By Richard A. Lee
The best way to gauge the state of the nation may not come in the formal address President Donald Trump delivers to Congress on Jan. 30.
A better measure may arrive two days earlier at the 60th annual Grammy Awards.
Awards shows tend to be liberal, anti-establishment affairs, and this year’s Grammys are likely to offer more of the same. But it just won’t be the ceremony that tells us the state of the union. Instead it is the nominees for Record of the Year that will paint a picture of the nation’s mood. These are the songs that are selling hundreds of thousands of copies. That means their messages resonate with Americans. Why else would the mass populace have purchased these recordings in such great volume?
What do the songs tell us about the state of the nation? Unfortunately, they don’t paint a pretty picture. For the most part, the lyrics are filled with anger and cynicism.
For example, in “The Story of O.J.,” Jay-Z offers up a profanity-laced description of the challenges confronting African-Americans in the U.S., even wealthy African-Americans like himself. He uses the N-word 68 times to argue that rich and successful African-Americans face the same issues as all members of the race. Not everyone will agree with Jay-Z’s sentiments, but “4:44,” the album that contains the track was certified platinum (meaning it sold one million copies) less than a week after its release this summer.
In Kendrick Lamar’s “HUMBLE.” and Childish Gambino’s “Redbone,” the anger is directed at romantic partners, but the tone is a far cry from traditional ballads about broken hearts and unrequited love. The relationships between the partners in the two songs are hostile and polarized, much like today’s relationship between the left and the right in America.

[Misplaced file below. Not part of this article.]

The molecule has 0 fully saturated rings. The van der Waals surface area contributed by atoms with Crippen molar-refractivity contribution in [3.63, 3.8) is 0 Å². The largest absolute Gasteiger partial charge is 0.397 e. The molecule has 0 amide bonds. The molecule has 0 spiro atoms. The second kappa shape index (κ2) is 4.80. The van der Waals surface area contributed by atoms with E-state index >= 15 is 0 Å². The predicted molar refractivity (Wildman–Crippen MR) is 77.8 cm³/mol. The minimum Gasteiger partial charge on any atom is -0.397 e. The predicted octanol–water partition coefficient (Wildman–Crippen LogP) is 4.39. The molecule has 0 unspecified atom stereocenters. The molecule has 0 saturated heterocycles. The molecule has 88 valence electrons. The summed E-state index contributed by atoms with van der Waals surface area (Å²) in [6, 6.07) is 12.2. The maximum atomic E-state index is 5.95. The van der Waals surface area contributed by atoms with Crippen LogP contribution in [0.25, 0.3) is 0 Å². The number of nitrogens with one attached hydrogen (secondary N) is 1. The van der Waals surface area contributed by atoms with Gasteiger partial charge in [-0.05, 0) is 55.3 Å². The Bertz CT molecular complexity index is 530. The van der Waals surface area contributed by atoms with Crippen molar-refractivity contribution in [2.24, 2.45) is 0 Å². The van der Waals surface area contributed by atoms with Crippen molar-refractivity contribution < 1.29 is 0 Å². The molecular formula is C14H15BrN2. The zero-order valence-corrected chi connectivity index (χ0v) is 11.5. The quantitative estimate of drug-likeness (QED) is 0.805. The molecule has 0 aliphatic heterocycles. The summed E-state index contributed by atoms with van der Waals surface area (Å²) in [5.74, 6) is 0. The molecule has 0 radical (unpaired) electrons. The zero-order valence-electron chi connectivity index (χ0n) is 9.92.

The lyrics of “Redbone” carry a message of bitterness about a partner’s rejection, along with a stern warning of the need for a greater commitment to make the relationship work. In “HUMBLE.” Lamar refers to his partner with a derogatory, unflattering term 40 times and complains about seeing too many pictures of perfect photoshopped female bodies, preferring more natural images of women with stretch marks.
Even the more upbeat nominees deliver a message about the nation. Given our polarized political climate, a portion of American citizens have chosen to tune out and enjoy life. For them, the catchy dance tunes nominated for Record of the Year – Bruno Mars’ “24K Magic” and Luis Fonsi and Daddy Yankee’s “Despacito” – are a perfect soundtrack.
We will learn more about the connection between music and politics after the Grammys and the State of the Union. But when the president addresses Congress, don’t be surprised to find him singing a different tune from what these five songs tell us.
Richard A. Lee teaches journalism at St. Bonaventure University. During his career as a reporter, Lee covered a wide variety of topics, including rock ’n’ roll, government and politics. He later served as a deputy communications director for two New Jersey governors.